First-Time Home Buyers Should Avoid These Common Mistakes

Posted by Ryan Dutka . on Tuesday, March 7th, 2017 at 11:25am.

“Home is the nicest word there is,” wrote Little House on the Prairie author, Laura Ingalls Wilder. For many first-time home buyers in Edmonton, though, home is more than a word—it’s a hope and a dream, a place where you’ll be investing not only your hard-earned money but your future as well. For some, a first-home may be a stepping stone to greater things, while for others it becomes a place to start a family or a new job. Regardless, though, it’s easy to get swept away.

Young home buyersRemember—alongside the long list of exciting features that you’ll find in the Dutka Team’s real estate listings—all first homes come with pitfalls. When you’re just starting out, it can be difficult to know what’s required of you, and it’s definitely tempting to follow your heart instead of your wallet. Go ahead and dream big, but make sure you’re prepared for the realities of the Edmonton real estate market. With that in mind, here are five common mistakes that first-time buyers—or anybody looking to buy, really—should watch out for.

Failing to Secure Pre-Approval

“Where’s the logical place to start your home search?” When asked this question, most new home buyers will say you should begin by looking at homes. But, outside of a little curious browsing, you’re likely setting yourself up for disappointment if you don’t seek pre-approval first.

There are a few reasons for this. First, you’ll want to know what you can actually afford, making it possible to adjust your expectations before you fall in love with that 5,000 square foot lakeside mansion. Second, some sellers won’t even want to show their home to buyers who haven’t been approved. Seeking pre-approval shows them that you’re serious about buying a new home. Finally, preapproval can take time, so getting the process started in advance will protect you from offers from buyers who are more prepared than you.

Spending Too Much

Nobody’s asking you to surrender your enthusiasm, but it’s quite common for first-time buyers to get wrapped up in finding the perfect home, which is often also a home that they cannot possibly afford. Keep in mind that just because you’ve been pre-approved for a big loan, doesn’t mean you have to use it all.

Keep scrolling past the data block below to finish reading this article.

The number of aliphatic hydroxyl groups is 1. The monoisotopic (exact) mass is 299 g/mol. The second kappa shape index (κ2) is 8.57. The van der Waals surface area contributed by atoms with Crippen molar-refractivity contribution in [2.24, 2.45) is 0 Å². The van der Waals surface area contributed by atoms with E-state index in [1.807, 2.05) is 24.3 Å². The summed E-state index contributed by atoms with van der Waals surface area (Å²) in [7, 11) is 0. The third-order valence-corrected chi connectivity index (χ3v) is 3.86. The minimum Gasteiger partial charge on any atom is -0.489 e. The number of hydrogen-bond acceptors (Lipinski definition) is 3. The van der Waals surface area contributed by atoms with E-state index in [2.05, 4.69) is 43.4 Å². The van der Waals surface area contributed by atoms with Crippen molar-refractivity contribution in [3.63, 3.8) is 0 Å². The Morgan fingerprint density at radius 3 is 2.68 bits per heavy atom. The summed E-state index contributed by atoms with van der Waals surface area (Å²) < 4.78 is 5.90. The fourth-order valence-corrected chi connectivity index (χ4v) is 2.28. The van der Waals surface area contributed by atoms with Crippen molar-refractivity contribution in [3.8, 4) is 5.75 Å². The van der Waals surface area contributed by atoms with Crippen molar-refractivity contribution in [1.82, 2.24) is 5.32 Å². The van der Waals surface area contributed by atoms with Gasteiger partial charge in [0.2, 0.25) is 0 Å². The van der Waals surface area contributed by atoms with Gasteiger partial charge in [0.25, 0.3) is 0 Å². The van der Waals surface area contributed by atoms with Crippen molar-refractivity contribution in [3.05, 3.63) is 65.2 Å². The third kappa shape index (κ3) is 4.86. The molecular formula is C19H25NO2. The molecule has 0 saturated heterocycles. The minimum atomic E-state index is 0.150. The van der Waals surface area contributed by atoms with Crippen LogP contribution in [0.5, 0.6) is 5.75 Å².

Don’t rely on the banks to tell you what you can afford. Before you buy, make sure that you have a good sense of your budget. Subtract all other costs—vehicles, credit card payments, groceries, insurance, student loan payments, etc.—from your take-home pay to figure out how much you can afford.

And don’t forget that homes always come with hidden costs. If you’ve been a renter all your life, you may not be prepared for property taxes, heating bills, renovations, and unforeseen costs that come from maintaining property. If a pipe bursts or the water heater gives up the ghost, you’ll want to be able to comfortably pay for repairs.

Skipping the Inspection

With all the expenses that come with buying your first home, you may be tempted to skip the extra cost and time of hiring a home inspector. Don’t. Hiring a fully certified inspector will help you avoid getting stuck with maintenance issues that you can’t afford.

A pre-purchase home inspection, for the record, generally takes around 3 hours and costs under $500, far less than the cost of regrading a foundation,  replacing your shingles, or rewiring the home—all common issues uncovered by inspections.

Not Investigating the Neighbourhood

Is that beautiful dream home surrounded by noisy industrial buildings? Will your front lawn attract sleepy drunks stumbling home from the pub around the corner? Swept away by the emotions of finding their first home, it’s easy for buyers to forget to check out the surrounding area. Make sure you do your research about the neighbourhood before you make a decision—talk to the neighbours, check online message boards, and investigate crime stats and nearby amenities.

Be sure to plan for your future as well as your present. One day, your toddler may be heading off to high school, for example, and having one nearby might save you a lot of time and money.

Failing to Negotiate

The final stages of a new home can be so anxiety producing that many new buyers rush to close rather than negotiating. Remember, it’s not only the price that can be negotiated, but other factors like fixtures, home repairs, closing dates, and much more. Sometimes a seller will be rigid about one factor, but entirely willing to negotiate when it comes to something else. When it comes to buying a new home, there’s no substitute for having an experienced REALTOR® on your team, one who has your best interests at heart. 

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